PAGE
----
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Monday, October 26, 2015

In Real Life -- Young Adult Book Review -- Multicultural Monday & Math

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 Disclosure: Tuttle Publishing gave me a copy of this book free of charge for this review. All opinions in my review are my own and I did not receive any other compensation. They also sent me a copy to giveaway! As in all my reviews I am providing links for your ease, but receive no compensation. 

Today I am sharing a young adult book. It is about a high school boy, Seth, who is very good at math as well as video games. He wants to compete against the top Starfare players in the world and those are the professionals in Korea. What interested me was the idea of a multicultural math story. The book is In Real Life by Lawrence Tabak.


http://www.tuttlepublishing.com/books-by-country/in-real-life-hardcover-with-jacket

Seth is your average teenager geek. He does well in school as long as he puts some effort in. As a sophomore he is taking math at the local university since he has already passed all the AP math classes. He is trying to figure out life, girls and how to deal with his divorced parents. He turns to his older brother for advice, but his brother is busy being a basketball star in college. Want Seth really wants is just to be able to play Starfare and be left alone. His mother goes on vacation and ends up staying at a yoga institution to live and wants him to move to California with her. His father who is always traveling does his best to keep Seth with him since he knows Seth will go crazy at the yoga institution, but he is hardly around. Seth has never had luck with girls and has a huge crush on a popular girl at school. Then Seth gets a summer job (so he can stay with his father) and meets Hannah. A beautiful girl who has just moved to Kansas with her family right before her senior year. The two of them become good friends and more and then Seth's dream comes true. He gets an offer to be on one of the top Korean professional Starfare teams. It means leaving home, Hannah, and the United States but he will get to train with the professionals. Will it be all he hopes it to be?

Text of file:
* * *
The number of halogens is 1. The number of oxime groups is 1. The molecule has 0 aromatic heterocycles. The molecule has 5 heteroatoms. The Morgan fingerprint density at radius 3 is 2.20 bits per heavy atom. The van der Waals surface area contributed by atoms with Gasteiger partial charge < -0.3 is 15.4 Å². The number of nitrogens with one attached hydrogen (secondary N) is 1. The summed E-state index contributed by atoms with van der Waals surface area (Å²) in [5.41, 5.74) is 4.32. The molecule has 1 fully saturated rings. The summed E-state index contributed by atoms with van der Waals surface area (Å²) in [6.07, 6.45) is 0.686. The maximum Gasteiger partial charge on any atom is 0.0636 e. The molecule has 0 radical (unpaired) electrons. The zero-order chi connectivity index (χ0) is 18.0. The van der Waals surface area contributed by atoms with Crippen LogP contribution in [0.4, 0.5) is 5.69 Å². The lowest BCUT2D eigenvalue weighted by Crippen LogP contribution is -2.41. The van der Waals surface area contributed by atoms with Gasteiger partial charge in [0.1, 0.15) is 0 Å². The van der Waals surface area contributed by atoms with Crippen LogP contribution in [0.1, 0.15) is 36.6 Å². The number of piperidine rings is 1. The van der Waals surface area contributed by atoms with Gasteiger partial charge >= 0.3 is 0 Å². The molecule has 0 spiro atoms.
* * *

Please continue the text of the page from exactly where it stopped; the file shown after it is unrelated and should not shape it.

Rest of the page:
What I loved about this book is it is about real life. There are times in Seth and Hannah's conversations where they discuss some very deep issues in society.  Hannah questions the idea of female singers sounding like angels and yet their videos making them look like sex symbols.  She uses her photography to share her thoughts and what is on her mind. Seth seems to be the only one who gets some of it. I have to say that it really got me thinking about the societal norms and mixed messages sent to young people today. I think the mixed messages have gotten even worse since i was young, but they definitely were still there. I loved this side of the book as well as some of the other things mentioned in the book. It really gets the reader thinking.

Now I am not a gamer and never have been. We never owned any of the video games in our house as a child or an adult.  However I do know that any video game has math involved. Whether it is the programming itself (yes it is math that creates the scenes and images) or in the skills of playing it. Starfare (which apparently is a real game) can use mathematics to help with the strategy of the game and that is what Seth discovers in the story. There also do seem to be professional games in South Korea and it is apparently a big thing there. (Reference

Now of course I always like to discuss the math extensions with a book. The obvious one for this is game theory. Some lessons on what game theory is are available on-line here and here. Often game theory is studied after calculus and I am going to stop here with my explanations since I do not want to bore any of you. I hope you will check out In Real Life however. You do not need to know the math to enjoy the book and it is a page turner.